We Care Whether You Like This Hack for Removing Extraneous Words
Here’s a two-word phrase you seldom need: “or not.”
“Are you coming or not?”
“Whether or not you agree is irrelevant.”
“Tell me if you like this or not.”
In each of these examples, the phrase is superfluous. Perhaps the most frequent use of “or not” is with “whether.” You can get your point across without these extra words.
Superfluity fattens your word count and buries the point of your argument in verbosity. When you are struggling to come within a size limit for your brief, hacks for identifying and removing extraneous words are a godsend.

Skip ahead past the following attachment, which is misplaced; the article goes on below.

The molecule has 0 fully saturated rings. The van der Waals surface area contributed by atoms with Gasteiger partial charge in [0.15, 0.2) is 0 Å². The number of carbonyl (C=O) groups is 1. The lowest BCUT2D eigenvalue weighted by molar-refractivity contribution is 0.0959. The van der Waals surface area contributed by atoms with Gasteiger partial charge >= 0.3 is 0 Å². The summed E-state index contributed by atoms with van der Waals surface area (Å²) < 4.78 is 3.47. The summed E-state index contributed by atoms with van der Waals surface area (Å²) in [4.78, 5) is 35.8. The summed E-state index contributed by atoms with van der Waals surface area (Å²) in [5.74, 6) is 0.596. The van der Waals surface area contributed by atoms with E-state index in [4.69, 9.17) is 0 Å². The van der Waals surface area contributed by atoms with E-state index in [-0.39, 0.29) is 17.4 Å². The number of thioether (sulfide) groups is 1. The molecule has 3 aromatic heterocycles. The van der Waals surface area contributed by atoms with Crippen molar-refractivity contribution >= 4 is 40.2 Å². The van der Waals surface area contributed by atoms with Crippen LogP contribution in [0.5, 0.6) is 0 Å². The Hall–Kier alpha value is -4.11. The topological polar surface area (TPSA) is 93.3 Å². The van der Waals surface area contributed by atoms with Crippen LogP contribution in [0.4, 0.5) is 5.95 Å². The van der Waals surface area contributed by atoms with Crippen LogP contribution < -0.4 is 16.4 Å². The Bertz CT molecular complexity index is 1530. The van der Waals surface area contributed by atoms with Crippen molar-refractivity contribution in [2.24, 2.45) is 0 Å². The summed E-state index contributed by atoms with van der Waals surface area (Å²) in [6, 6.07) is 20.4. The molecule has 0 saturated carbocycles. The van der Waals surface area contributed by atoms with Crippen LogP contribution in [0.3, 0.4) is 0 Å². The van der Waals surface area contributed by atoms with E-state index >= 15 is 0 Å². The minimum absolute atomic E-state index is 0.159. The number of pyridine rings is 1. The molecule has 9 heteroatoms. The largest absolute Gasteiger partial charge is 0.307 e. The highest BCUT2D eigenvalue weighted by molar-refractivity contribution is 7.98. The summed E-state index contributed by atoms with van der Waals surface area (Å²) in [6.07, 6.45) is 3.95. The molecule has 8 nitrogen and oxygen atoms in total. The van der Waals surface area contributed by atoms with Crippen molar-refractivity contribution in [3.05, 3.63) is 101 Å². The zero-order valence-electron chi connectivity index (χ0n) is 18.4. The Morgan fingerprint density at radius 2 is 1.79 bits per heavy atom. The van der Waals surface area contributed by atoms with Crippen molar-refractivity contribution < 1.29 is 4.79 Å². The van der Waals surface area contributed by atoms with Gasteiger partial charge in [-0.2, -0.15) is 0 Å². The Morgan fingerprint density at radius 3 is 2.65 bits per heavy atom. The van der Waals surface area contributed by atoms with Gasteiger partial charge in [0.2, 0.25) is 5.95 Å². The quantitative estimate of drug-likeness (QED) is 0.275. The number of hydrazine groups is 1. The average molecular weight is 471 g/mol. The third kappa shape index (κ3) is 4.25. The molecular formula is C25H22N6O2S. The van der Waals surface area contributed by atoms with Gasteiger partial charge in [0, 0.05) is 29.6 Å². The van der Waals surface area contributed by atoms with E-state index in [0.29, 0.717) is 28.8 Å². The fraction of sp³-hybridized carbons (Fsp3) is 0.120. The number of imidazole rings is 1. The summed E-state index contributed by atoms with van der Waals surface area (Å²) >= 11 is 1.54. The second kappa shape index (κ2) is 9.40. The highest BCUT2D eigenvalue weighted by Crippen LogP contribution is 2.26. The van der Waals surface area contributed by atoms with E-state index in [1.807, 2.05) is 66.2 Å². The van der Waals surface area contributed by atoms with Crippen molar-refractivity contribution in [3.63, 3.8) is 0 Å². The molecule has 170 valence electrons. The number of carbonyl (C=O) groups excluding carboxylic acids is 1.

Vomit on the Page
No, not literally! When you’re writing your first drafts, just let it all come out regardless of length. Write whatever you are thinking without a lot of attention to grammar. Release your indignation in unrelenting purple prose. Then go back and edit to tidy the grammar, tighten the language and temper the tone. To repeat a cliché: Think of your early drafts as creating in clay, not marble.
Here’s the hack. Use Find and Replace to remove “or not” and to catch other unfortunate word choices. Terse writing is more effective writing.
Related Writing Tips from Teddy Snyder:
“Eloquence Makes Every Word Important”
“These Junk Phrases Could Undermine Your Credibility”
“It’s the Word Most Often Used Incorrectly”
“Your Livelihood Depends on Persuasive Writing”
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